Bros Before Hos in the Mishna | Avi Garelick | The Hypocrite Reader

Avi Garelick

Bros Before Hos in the Mishna

“Do not talk too much with a woman.”
–Mishna, Ethics of the Fathers 1:5

But which woman? Possibilities include:

And what is the reason behind this injunction? Here are some I came up with:

I thought that was all. But then Eleanor sent me these:

And then I added some more:

Look, look at all the manifold varieties of misogynist disengagement! Of course, it isn’t clear how many of these are essentially misogynist, in that they couldn’t be explained in the broad terms of anxieties about sex, or even, if such a thing exists, generalized social anxiety. (cf. the Shouts and Murmurs called “Everything I Am Afraid Might Happen If I Ask New Acquaintances To Get Coffee.” This article is interesting precisely because it captures a construction of social life as an erotic sphere, as a site of unspoken desires, triumphs, and frustrations.) Nonetheless, it is one misogynist injunction which includes all of them. A versatile prohibition indeed.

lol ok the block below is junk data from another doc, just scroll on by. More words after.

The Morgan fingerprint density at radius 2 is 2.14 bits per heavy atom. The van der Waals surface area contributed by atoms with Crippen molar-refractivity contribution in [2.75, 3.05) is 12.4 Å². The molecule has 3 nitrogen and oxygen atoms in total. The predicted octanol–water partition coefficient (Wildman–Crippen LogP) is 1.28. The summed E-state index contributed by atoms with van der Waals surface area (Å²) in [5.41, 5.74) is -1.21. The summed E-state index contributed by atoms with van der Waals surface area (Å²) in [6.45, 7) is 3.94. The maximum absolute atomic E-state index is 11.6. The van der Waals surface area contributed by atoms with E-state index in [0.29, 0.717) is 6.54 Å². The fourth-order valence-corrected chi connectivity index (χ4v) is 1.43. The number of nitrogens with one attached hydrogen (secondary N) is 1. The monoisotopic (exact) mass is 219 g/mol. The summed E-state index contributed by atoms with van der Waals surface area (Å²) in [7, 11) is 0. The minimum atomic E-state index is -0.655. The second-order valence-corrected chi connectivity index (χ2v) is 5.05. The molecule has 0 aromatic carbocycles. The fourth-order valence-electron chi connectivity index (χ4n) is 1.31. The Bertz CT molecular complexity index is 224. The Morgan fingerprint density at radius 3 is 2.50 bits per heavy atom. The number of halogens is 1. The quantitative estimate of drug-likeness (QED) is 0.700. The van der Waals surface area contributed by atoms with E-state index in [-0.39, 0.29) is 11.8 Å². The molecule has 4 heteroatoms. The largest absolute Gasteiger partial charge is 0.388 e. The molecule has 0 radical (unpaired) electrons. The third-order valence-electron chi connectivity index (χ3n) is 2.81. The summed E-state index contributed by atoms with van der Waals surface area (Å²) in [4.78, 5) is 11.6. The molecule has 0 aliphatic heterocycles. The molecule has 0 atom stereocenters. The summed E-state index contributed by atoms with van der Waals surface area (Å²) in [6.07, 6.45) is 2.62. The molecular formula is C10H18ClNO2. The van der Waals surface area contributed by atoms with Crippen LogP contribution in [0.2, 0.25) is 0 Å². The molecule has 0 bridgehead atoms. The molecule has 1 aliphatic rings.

While being one of the most flatly, and infamously, sexist statements in the rabbinic core, it is also, in its countless manifestations, the most prevalently followed.

Two ways to read the main injunction:

  1. Do not speak too much with a woman
    A woman is an object of temptation. Speaking with her, as well as doing anything otherwise permitted, could lead you further.
  2. Do not speak too much with a woman
    Speaking is itself the problem, and women are particularly tempting to speak to.

Or maybe we should say: Do not speak too much with a woman.

Because in every case here, it seems like the woman is defined through your desire for her, and that desire tends towards excess. Every time this prohibition is observed, it acts to curb or control the force of your desire.

And if this list teaches you anything, it is that this construction of the woman is hardly overcome, and has never been made equal. If anything it is only now more prevalent. The exclusion of unwieldy desires from social spaces persists.